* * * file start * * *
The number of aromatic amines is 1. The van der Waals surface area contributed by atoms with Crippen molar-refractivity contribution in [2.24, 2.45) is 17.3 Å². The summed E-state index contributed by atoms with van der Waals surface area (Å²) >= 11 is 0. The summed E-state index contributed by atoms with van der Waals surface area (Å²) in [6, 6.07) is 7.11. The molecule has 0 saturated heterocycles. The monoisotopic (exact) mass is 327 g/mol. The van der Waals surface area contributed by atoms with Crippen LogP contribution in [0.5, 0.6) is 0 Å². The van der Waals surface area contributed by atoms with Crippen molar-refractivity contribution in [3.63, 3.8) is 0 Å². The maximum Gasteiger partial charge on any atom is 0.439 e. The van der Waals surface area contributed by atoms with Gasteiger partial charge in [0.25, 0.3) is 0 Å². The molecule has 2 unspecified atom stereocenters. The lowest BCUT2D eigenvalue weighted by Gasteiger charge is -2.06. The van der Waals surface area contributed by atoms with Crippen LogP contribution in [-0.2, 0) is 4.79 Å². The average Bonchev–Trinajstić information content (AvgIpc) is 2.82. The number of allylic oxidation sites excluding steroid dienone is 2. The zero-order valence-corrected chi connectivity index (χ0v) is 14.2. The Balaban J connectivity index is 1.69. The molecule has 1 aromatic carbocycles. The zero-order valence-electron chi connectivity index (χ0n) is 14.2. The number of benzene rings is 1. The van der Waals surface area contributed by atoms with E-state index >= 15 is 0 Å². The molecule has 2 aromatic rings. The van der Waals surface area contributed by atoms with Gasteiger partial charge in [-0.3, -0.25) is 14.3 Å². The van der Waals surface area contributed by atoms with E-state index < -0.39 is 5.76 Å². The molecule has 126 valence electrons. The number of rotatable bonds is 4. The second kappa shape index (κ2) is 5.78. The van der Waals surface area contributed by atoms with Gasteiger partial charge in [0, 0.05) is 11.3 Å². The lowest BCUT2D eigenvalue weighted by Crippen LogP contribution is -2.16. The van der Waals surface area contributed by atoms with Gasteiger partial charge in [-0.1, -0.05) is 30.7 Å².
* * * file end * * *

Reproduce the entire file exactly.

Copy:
The number of aromatic amines is 1. The van der Waals surface area contributed by atoms with Crippen molar-refractivity contribution in [2.24, 2.45) is 17.3 Å². The summed E-state index contributed by atoms with van der Waals surface area (Å²) >= 11 is 0. The summed E-state index contributed by atoms with van der Waals surface area (Å²) in [6, 6.07) is 7.11. The molecule has 0 saturated heterocycles. The monoisotopic (exact) mass is 327 g/mol. The van der Waals surface area contributed by atoms with Crippen LogP contribution in [0.5, 0.6) is 0 Å². The van der Waals surface area contributed by atoms with Crippen molar-refractivity contribution in [3.63, 3.8) is 0 Å². The maximum Gasteiger partial charge on any atom is 0.439 e. The van der Waals surface area contributed by atoms with Gasteiger partial charge in [0.25, 0.3) is 0 Å². The molecule has 2 unspecified atom stereocenters. The lowest BCUT2D eigenvalue weighted by Gasteiger charge is -2.06. The van der Waals surface area contributed by atoms with Crippen LogP contribution in [-0.2, 0) is 4.79 Å². The average Bonchev–Trinajstić information content (AvgIpc) is 2.82. The number of allylic oxidation sites excluding steroid dienone is 2. The zero-order valence-corrected chi connectivity index (χ0v) is 14.2. The Balaban J connectivity index is 1.69. The molecule has 1 aromatic carbocycles. The zero-order valence-electron chi connectivity index (χ0n) is 14.2. The number of benzene rings is 1. The van der Waals surface area contributed by atoms with E-state index >= 15 is 0 Å². The molecule has 2 aromatic rings. The van der Waals surface area contributed by atoms with Gasteiger partial charge in [-0.3, -0.25) is 14.3 Å². The van der Waals surface area contributed by atoms with E-state index < -0.39 is 5.76 Å². The molecule has 126 valence electrons. The number of rotatable bonds is 4. The second kappa shape index (κ2) is 5.78. The van der Waals surface area contributed by atoms with Gasteiger partial charge in [0, 0.05) is 11.3 Å². The lowest BCUT2D eigenvalue weighted by Crippen LogP contribution is -2.16. The van der Waals surface area contributed by atoms with Gasteiger partial charge in [-0.1, -0.05) is 30.7 Å².